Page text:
So, who’s training tomorrow’s 'mainline' Protestant pastors?

Seasoned by a religion bachelor’s from the University of Chicago and a Harvard divinity degree, John Lomperis now monitors his United Methodist Church for the Institute on Religion and Democracy. This small, controversial D.C. think tank, devoutly conservative in both theology and politics, follows developments in U.S. “mainline” Protestant denominations, which others often ignore nowadays.

A Lomperis item for spotted hopeful signs for fellow conservatives, leading off with this: “Far more American United Methodists ordained last year graduated from [Asbury Theological Seminary] than seven of the UMC’s official seminaries combined. This continues a longtime trend of Asbury contributing an outsized pipeline of new, evangelical clergy coming into United Methodism.”

There’s a much broader Protestant story here awaiting development.

Independent evangelical seminaries that have grown exponentially since World War II affect not only conservative groups but the pluralistic or liberal “mainline” denominations where minority evangelicals exercise minimal influence on national programs but persist at the local level. These schools have built a reputation for training pastors in effective sermonizing, pastoral work, and outreach.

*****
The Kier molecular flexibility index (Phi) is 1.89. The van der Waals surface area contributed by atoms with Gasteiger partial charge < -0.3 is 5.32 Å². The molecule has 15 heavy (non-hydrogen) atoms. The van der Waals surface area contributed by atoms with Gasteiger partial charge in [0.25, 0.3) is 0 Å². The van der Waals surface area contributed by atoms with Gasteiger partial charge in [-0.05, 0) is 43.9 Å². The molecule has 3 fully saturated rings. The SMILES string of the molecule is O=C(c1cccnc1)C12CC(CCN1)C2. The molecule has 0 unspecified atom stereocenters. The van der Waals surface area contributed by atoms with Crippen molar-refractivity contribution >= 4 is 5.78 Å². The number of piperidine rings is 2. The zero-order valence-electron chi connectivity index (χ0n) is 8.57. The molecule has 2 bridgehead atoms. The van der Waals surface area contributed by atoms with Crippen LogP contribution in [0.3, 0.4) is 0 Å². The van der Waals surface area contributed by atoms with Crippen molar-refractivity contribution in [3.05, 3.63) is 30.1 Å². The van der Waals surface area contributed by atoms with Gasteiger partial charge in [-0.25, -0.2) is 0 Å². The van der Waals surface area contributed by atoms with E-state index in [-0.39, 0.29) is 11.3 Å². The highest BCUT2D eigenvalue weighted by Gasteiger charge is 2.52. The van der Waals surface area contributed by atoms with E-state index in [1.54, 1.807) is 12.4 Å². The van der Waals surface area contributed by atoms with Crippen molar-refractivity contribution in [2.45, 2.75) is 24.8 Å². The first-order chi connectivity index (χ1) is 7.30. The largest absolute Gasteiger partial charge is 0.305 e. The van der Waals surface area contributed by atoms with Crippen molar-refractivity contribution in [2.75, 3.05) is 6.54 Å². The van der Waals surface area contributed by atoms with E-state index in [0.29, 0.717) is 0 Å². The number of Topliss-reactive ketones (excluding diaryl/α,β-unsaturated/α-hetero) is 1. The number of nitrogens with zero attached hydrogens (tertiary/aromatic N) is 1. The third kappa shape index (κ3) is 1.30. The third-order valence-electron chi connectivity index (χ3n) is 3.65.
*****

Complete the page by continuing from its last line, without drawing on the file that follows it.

Asbury’s equivalent for the Presbyterian Church (USA) is independent Fuller Theological Seminary, which currently has the largest enrollment among U.S. divinity schools. Fuller says in some years it trains more PC(USA) seminarians than any of the official PC(USA) schools.

But is that now changing with recent turmoil in the  PC(USA)?  Fuller’s “Office of Presbyterian Ministries,” in operation for 40 years, says Presbyterians  -- including the PC(USA) and four smaller conservative bodies -- form the largest category in its student body and the faculty (30 professors, including the former president.

Another place to check out would be the largest independent based in the East,  Gordon-Conwell Theological Seminary. (Full disclosure: The Guy’s daughter is studying there part-time.)  It seems likely this seminary’s graduates would have regional impact on congregations in the American Baptist Churches and United Church of Christ, if not other groups.

Another large independent, Dallas Theological Seminary, probably sends relatively few pastors into “mainline” churches. Other schools could be part of the picture.

Back to the Methodists. Lomperis claims there’s a “dramatic reformation” toward orthodoxy that’s “nothing short of miraculous” at one official Methodist campus, United Theological Seminary in Ohio.

How come? That, too, seems worth a journalistic look. If Lomperis is right, is such a rightward trend occurring at any other seminaries operated by these denominations?  After all, U.S. “mainline” Protestantism has declined steadily since the mid-1960s while U.S. evangelicalism has largely expanded or at least held its own.

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